The National Institutes of Health says it is launching early stage trials of a vaccine to prevent the Ebola virus, which has infected or killed thousands of people across West Africa. The World Health Organization says Ebola could infect more than 20,000 people across the region by the time the outbreak is over. The epidemic has health experts and governments scrambling to prevent more people from becoming infected. Zlatica Hoke has more.
Video

Video Asian Bacteria Threatens Florida Orange Trees

Florida's citrus fruit industry is facing a serious threat from a bacteria carried by the Asian insect called psyllid. The widespread infestation again highlights the danger of transferring non-native species to American soil. VOA’s George Putic reports.
Video

Video Aging Will Reduce Economic Growth Worldwide in Coming Decades

The world is getting older, fast. And as more people retire each year, fewer working-age people will be there to replace them. Bond rating agency Moody’s says that will lead to a decline in household savings; reducing global investments - which in turn, will lead to slower economic growth around the world. But experts say it’s not too late to mitigate the economic impact of the world’s aging populations. Mil Arcega has more.
Video

Video Is West Doing Enough to Tackle Islamic State?

U.S. President Barack Obama has ruled out sending ground troops to Iraq to fight militants of the so-called Islamic State, or ISIS, despite officials in Washington describing the extremist group as the biggest threat the United States has faced in years. Henry Ridgwell reports from London on the growing uncertainty over whether the West’s response to ISIS will be enough to defeat the terrorist threat.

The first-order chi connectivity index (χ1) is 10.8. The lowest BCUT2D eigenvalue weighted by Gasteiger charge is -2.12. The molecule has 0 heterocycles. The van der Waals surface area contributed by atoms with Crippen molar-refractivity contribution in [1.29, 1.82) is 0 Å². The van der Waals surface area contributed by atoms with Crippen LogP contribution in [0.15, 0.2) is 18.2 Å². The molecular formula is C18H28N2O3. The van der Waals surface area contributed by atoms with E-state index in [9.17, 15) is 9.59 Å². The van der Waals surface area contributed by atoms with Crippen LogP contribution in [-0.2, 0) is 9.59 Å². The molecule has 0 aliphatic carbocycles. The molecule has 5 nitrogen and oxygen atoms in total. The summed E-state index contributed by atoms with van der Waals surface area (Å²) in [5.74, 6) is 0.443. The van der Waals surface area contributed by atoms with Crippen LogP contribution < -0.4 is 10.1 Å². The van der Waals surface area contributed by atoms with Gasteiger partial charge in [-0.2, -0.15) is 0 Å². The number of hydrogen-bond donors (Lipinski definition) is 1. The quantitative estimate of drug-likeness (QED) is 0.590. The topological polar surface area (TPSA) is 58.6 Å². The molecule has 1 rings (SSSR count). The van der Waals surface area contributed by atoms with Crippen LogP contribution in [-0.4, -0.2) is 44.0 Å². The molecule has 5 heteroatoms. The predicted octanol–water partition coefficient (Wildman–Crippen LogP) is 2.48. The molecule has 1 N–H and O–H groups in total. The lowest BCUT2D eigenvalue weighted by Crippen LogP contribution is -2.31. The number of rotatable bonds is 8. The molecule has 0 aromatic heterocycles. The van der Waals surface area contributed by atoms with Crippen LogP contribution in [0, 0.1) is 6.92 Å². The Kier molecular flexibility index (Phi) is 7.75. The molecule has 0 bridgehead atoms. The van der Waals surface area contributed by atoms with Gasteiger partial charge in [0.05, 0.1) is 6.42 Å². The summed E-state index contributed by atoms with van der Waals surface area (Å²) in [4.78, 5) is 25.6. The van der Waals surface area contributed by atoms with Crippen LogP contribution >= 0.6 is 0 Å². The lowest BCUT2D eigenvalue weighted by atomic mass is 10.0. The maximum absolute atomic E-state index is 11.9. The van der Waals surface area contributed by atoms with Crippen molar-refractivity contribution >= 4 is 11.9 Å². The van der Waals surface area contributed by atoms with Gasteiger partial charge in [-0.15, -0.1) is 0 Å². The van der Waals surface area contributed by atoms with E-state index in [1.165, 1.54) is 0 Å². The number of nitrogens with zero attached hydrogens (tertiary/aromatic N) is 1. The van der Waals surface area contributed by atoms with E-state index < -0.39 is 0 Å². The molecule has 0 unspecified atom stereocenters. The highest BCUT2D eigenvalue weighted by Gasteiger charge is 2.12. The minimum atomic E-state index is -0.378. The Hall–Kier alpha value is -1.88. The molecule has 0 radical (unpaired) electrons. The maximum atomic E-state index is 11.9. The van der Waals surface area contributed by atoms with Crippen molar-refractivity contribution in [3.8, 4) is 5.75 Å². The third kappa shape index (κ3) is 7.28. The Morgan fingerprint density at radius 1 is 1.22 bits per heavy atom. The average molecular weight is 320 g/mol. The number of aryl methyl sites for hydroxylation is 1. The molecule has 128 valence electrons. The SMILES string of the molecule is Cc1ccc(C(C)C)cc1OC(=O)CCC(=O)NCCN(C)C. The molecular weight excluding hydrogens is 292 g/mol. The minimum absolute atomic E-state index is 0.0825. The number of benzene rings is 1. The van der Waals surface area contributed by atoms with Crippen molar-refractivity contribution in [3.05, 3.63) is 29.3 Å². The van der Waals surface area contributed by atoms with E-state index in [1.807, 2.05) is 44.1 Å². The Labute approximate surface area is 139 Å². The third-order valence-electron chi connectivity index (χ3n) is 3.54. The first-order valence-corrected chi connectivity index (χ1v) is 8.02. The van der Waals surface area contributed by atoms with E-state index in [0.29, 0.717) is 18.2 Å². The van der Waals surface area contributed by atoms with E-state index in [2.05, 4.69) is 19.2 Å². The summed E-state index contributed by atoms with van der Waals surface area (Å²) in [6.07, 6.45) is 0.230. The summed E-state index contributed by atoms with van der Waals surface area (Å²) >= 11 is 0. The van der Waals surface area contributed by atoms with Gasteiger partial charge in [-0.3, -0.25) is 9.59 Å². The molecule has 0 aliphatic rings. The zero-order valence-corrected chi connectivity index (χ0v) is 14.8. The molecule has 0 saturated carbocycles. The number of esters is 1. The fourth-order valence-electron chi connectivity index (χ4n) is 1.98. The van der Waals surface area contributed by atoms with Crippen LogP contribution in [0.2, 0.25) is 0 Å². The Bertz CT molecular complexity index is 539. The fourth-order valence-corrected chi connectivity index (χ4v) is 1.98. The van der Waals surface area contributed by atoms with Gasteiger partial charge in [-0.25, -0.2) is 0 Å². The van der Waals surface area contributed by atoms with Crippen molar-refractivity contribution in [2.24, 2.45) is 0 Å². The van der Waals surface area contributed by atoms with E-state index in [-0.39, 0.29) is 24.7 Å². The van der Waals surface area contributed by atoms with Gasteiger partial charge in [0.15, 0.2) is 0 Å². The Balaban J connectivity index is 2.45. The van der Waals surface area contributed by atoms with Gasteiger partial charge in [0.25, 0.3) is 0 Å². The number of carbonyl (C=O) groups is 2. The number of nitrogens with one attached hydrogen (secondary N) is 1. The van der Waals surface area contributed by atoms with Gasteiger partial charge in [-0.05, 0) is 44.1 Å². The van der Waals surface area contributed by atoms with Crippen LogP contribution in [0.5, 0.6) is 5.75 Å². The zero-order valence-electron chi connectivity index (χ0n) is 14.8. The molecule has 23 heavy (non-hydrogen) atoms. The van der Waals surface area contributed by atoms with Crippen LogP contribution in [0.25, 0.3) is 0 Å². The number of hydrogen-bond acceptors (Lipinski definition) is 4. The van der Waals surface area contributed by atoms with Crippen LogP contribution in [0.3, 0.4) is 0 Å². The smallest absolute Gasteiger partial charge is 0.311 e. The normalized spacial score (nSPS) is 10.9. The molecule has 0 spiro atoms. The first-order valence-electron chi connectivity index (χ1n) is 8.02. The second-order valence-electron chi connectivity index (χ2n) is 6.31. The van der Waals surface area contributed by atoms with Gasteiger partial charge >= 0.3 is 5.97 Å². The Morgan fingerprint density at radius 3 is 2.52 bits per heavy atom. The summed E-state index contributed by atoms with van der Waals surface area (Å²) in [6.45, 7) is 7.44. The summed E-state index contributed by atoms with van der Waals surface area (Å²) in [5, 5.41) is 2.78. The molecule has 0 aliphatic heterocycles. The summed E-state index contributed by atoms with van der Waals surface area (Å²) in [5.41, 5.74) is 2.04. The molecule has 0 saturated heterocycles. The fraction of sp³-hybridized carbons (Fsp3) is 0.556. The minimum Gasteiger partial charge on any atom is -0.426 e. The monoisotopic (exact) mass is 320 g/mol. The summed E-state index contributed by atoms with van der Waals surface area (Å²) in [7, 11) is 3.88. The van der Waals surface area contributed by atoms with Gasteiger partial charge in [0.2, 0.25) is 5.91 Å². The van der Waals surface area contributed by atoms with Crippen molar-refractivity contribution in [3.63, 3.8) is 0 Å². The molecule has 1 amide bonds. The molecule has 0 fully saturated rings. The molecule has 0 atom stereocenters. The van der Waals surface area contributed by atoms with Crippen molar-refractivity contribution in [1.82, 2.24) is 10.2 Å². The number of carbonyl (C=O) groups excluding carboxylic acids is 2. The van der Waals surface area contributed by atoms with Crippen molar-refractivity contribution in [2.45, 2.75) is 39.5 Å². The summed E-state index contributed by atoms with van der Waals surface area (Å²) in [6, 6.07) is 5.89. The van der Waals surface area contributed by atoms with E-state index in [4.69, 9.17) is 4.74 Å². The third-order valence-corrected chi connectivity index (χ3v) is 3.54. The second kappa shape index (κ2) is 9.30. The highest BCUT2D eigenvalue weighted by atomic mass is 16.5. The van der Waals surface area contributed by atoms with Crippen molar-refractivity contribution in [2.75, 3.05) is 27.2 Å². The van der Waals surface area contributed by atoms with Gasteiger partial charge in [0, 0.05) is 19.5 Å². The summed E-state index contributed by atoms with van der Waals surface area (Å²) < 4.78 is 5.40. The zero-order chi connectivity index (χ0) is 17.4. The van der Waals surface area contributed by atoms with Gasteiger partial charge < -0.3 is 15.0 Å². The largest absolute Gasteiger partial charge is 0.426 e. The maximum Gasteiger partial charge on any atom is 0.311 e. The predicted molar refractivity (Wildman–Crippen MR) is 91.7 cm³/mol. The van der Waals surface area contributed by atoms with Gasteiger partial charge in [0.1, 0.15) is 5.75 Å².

Video

Video Coalition to Fight Islamic State Could Reward Assad

The United States along with European and Mideast allies are considering a broader assault against Islamic State fighters who have spread from Syria into Iraq and risk further destabilizing an already troubled region. But as VOA State Department Correspondent Scott Stearns reports, confronting those militants could end up helping the embattled Syrian President Bashar al-Assad.
Video

Video Made in America Socks Get Toehold in Online Fashion Market

Three young entrepreneurs are hoping to revolutionize the high-end sock industry by introducing all-American creations of their own. And they’re doing most of it the old-fashioned way. VOA’s Julie Taboh recently caught up with them to learn what goes into making their one-of-a-kind socks.
Video

Video Americans, Ex-Pats Send Relief Supplies to West Africa

Health organizations from around the world are sending supplies and specialists to the West African countries that are dealing with the worst Ebola outbreak in history. On a smaller scale, ordinary Americans and African expatriates living in the United States are doing the same. VOA's Carol Pearson reports.

AppleAndroid